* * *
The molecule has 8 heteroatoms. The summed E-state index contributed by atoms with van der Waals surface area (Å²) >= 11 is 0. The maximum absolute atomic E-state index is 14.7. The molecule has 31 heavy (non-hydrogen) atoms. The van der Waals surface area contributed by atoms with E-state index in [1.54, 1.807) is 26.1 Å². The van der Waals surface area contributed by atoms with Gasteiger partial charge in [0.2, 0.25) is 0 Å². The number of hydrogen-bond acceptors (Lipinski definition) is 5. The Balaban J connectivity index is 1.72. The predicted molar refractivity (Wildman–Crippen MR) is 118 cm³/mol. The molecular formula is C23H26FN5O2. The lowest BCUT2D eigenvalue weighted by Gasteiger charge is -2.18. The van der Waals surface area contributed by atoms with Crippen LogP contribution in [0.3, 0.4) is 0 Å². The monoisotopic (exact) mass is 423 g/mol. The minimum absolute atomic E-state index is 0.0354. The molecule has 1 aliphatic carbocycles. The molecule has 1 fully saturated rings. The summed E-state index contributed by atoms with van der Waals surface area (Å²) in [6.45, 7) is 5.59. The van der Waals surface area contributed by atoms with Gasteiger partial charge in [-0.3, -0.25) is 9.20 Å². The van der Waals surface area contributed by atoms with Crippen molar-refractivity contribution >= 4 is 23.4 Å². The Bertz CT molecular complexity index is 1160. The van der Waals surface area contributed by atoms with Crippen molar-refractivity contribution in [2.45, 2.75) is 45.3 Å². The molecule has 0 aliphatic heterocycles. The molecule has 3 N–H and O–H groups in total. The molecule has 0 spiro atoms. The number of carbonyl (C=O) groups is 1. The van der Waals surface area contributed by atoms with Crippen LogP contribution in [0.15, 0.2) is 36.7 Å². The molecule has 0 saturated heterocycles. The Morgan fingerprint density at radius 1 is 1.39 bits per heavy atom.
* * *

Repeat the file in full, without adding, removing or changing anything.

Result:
The molecule has 8 heteroatoms. The summed E-state index contributed by atoms with van der Waals surface area (Å²) >= 11 is 0. The maximum absolute atomic E-state index is 14.7. The molecule has 31 heavy (non-hydrogen) atoms. The van der Waals surface area contributed by atoms with E-state index in [1.54, 1.807) is 26.1 Å². The van der Waals surface area contributed by atoms with Gasteiger partial charge in [0.2, 0.25) is 0 Å². The number of hydrogen-bond acceptors (Lipinski definition) is 5. The Balaban J connectivity index is 1.72. The predicted molar refractivity (Wildman–Crippen MR) is 118 cm³/mol. The molecular formula is C23H26FN5O2. The lowest BCUT2D eigenvalue weighted by Gasteiger charge is -2.18. The van der Waals surface area contributed by atoms with Crippen LogP contribution in [0.3, 0.4) is 0 Å². The monoisotopic (exact) mass is 423 g/mol. The minimum absolute atomic E-state index is 0.0354. The molecule has 1 aliphatic carbocycles. The molecule has 1 fully saturated rings. The summed E-state index contributed by atoms with van der Waals surface area (Å²) in [6.45, 7) is 5.59. The van der Waals surface area contributed by atoms with Gasteiger partial charge in [-0.3, -0.25) is 9.20 Å². The van der Waals surface area contributed by atoms with Crippen molar-refractivity contribution >= 4 is 23.4 Å². The Bertz CT molecular complexity index is 1160. The van der Waals surface area contributed by atoms with Crippen molar-refractivity contribution in [2.45, 2.75) is 45.3 Å². The molecule has 0 aliphatic heterocycles. The molecule has 3 N–H and O–H groups in total. The molecule has 0 spiro atoms. The number of carbonyl (C=O) groups is 1. The van der Waals surface area contributed by atoms with Crippen LogP contribution in [0.15, 0.2) is 36.7 Å². The molecule has 0 saturated heterocycles. The Morgan fingerprint density at radius 1 is 1.39 bits per heavy atom.